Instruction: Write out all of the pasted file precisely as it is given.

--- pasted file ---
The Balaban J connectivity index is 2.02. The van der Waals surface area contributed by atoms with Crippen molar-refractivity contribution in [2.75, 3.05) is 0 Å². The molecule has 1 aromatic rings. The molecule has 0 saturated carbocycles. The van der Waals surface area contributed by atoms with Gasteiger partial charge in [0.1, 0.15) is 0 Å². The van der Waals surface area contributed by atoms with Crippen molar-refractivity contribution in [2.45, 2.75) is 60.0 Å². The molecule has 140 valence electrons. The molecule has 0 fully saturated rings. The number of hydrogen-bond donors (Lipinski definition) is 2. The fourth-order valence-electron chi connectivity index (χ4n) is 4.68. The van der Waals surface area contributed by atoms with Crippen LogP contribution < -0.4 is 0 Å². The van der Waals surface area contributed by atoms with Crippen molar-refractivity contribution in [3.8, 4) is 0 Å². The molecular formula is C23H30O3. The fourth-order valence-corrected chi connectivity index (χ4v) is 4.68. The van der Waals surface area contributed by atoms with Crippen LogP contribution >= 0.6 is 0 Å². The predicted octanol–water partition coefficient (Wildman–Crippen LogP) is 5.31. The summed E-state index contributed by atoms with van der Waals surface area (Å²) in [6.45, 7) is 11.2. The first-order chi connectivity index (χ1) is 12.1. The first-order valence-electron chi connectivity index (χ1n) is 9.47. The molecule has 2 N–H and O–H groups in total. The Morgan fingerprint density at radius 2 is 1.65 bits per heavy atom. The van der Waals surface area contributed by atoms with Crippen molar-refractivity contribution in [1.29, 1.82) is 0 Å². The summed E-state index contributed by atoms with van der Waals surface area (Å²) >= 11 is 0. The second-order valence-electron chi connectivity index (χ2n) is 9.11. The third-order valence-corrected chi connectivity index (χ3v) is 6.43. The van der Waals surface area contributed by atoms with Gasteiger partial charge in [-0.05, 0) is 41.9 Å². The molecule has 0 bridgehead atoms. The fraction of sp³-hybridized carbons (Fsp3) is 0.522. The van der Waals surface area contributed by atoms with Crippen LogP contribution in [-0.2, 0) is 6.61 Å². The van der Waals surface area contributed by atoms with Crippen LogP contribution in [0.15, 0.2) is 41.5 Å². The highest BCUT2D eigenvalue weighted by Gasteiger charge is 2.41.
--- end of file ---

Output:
The Balaban J connectivity index is 2.02. The van der Waals surface area contributed by atoms with Crippen molar-refractivity contribution in [2.75, 3.05) is 0 Å². The molecule has 1 aromatic rings. The molecule has 0 saturated carbocycles. The van der Waals surface area contributed by atoms with Gasteiger partial charge in [0.1, 0.15) is 0 Å². The van der Waals surface area contributed by atoms with Crippen molar-refractivity contribution in [2.45, 2.75) is 60.0 Å². The molecule has 140 valence electrons. The molecule has 0 fully saturated rings. The number of hydrogen-bond donors (Lipinski definition) is 2. The fourth-order valence-electron chi connectivity index (χ4n) is 4.68. The van der Waals surface area contributed by atoms with Crippen LogP contribution < -0.4 is 0 Å². The van der Waals surface area contributed by atoms with Crippen molar-refractivity contribution in [3.8, 4) is 0 Å². The molecular formula is C23H30O3. The fourth-order valence-corrected chi connectivity index (χ4v) is 4.68. The van der Waals surface area contributed by atoms with Crippen LogP contribution >= 0.6 is 0 Å². The predicted octanol–water partition coefficient (Wildman–Crippen LogP) is 5.31. The summed E-state index contributed by atoms with van der Waals surface area (Å²) in [6.45, 7) is 11.2. The first-order chi connectivity index (χ1) is 12.1. The first-order valence-electron chi connectivity index (χ1n) is 9.47. The molecule has 2 N–H and O–H groups in total. The Morgan fingerprint density at radius 2 is 1.65 bits per heavy atom. The van der Waals surface area contributed by atoms with Crippen molar-refractivity contribution in [1.29, 1.82) is 0 Å². The summed E-state index contributed by atoms with van der Waals surface area (Å²) >= 11 is 0. The second-order valence-electron chi connectivity index (χ2n) is 9.11. The third-order valence-corrected chi connectivity index (χ3v) is 6.43. The van der Waals surface area contributed by atoms with Gasteiger partial charge in [-0.05, 0) is 41.9 Å². The molecule has 0 bridgehead atoms. The fraction of sp³-hybridized carbons (Fsp3) is 0.522. The van der Waals surface area contributed by atoms with Crippen LogP contribution in [-0.2, 0) is 6.61 Å². The van der Waals surface area contributed by atoms with Crippen LogP contribution in [0.15, 0.2) is 41.5 Å². The highest BCUT2D eigenvalue weighted by Gasteiger charge is 2.41.